“The very attempts of modern societies to insulate themselves from suffering have resulted in a refusal of love, for the willingness to love and be loved makes suffering inevitable.” President Kenneth Kaunda, A Humanist in Africa, 1966, 1976, p. 40.
What is suffering? Suffering is the persistent emotional pain we feel when something negative happens to us. It feels to us as a mixture of anxiety, fear, anger, nervousness, anguish, grief, loneliness, and apprehension. The suffering can be low grade. When the suffering is very severe it becomes what my mother in the Tumbuka language tongue called kuzingiziwa. Kuzingiziwa is when the suffering is causing so much emotional pain that it feels like the person’s emotions are being wringed, twisted, and their physical skin is being stripped off their body. The suffering seems to be relentless and there seems to be no way out. My mother used to call this feeling kujithuwa. This depicts the physical act of finding a muyombo or any tree and then stripping the fiber off of the tree or branch. Except this is applied to a human being when they experience extreme suffering of the soul.
The soul is the seat of our lives that gives us, shows us, or reflects life (umoyo) in us. In my mother language or tongue of the Tumbuka language, the soul is what the sign of umoyo is. It is that glint in our eyes, the smile, the loud belly laughter, the twinkle in our eyes, the contorted face of anger and deep disappointment, the grimace of emotional and physical pain.
When the persistent severe suffering that has turned into kuzingiziwa, it creates rapture in our soul. We may cry or wail loudly, sob publicly or privately, heaving our chest up down with excessive hot tears continuously gashing out of our eyes down our cheeks often defying any wiping. Excessive mucous come out of our noses at the same time making our contorted faces of pain and grief very messy. This suffering soul rapture lays us bare to others making us feel so emotionally exposed and naked. This is why the vast majority of people will express soul rapture in private or behind closed doors. Some people avoid soul rapture completely. Unfortunately, too many people suppress rapture of the suffering soul that is experiencing kuzingiziwa oftenbecause Western society has taught us that it is shameful to experience or express soul rapture before others or in public.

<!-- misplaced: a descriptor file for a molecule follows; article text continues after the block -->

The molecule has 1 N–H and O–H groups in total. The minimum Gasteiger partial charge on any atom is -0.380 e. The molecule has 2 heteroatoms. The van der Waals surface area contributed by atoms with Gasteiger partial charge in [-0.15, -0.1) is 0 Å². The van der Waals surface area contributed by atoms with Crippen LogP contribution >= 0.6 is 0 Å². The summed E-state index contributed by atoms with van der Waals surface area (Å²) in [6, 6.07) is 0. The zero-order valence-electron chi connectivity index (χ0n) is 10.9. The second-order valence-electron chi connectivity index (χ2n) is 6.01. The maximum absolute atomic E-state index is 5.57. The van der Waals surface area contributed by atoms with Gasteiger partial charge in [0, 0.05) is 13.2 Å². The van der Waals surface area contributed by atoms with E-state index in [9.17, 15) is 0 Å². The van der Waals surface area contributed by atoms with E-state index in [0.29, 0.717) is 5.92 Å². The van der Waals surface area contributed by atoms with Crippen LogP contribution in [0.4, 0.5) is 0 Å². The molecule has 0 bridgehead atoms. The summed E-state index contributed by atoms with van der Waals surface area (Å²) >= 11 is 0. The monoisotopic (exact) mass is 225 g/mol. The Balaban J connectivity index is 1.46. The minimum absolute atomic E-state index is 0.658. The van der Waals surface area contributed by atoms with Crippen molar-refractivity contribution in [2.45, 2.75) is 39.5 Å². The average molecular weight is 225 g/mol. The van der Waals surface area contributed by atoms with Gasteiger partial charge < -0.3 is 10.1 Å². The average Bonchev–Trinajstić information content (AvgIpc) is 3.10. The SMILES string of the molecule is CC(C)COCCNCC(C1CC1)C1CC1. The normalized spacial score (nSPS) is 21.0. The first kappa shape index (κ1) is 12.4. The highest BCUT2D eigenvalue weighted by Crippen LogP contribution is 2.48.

The suffering soul is both an expression and gateway to love. Show me a person who has never experienced rapture of the soul in suffering, you will show me a person who may have never experienced deep love. The suffering soul and deep love are inextricably linked; one in not possible without the other.
My earliest memories of suffering were not in my Zambian or African village. While living in my village as a child I experienced physical pain. I had one or two sores on my feet in the rainy season that never healed. I suffered from malaria numerous times. I had the debilitating and chronic schistosomiasis or bilharzia tropical parasite. We never had any of the material possessions that are associated with lack of suffering to day. What I had was more than a hundred relatives and friends; parents, grandparents, uncles, cousins, sisters, brothers, and aunts. They all loved me every single day. We grew and had plenty of food. I have characterized the blissful carefree life during which I was surrounded with emotional security and tranquility as a child as having been heaven on earth. Adults were most likely experiencing suffering of the soul of various levels of intensity.
My earliest memories of the suffering of my soul is when at the age of ten I had to attend Tamanda Boys Boarding School to begin standard 3 or grade 5. The first day and night among strangers away from my mother, father, sisters and brothers created suffering of the soul. I and my fellow students had to find ways and means of coping with the suffering of our souls.
Emotional separation is the most severe form of suffering of the soul in humans often under brutal conditions of kuzingiziwa among us. This happens when someone we love dies, divorce in marriage and families, when we are in prison or jail, when we are victims of any physical and emotional abuse, and when we break up with someone we love deeply in romantic love. Suffering of the souls on a massive scale happens when humans commit horrendous sins, torture, and evil on a massive scale. A few examples are European Atlantic Slave Trade of over ten million Africans and the introduction of European imperialism and colonialism in Asia, the New World, and Africa. The NAZI holocaust and concentration camps in Hitler Germany in which 6 millions Jews were killed in gas chambers. The racist policies of the former white apartheid government in South Africa. The First and Second World wars and all wars cause massive suffering of the souls including the current wars in Syria and the rise of ISIS and Boko Horam in Nigeria. The killing fields of Cambodia in the 1970s and the Rwanda genocide of 1994.
By Mwizenge S. Tembo, Ph. D.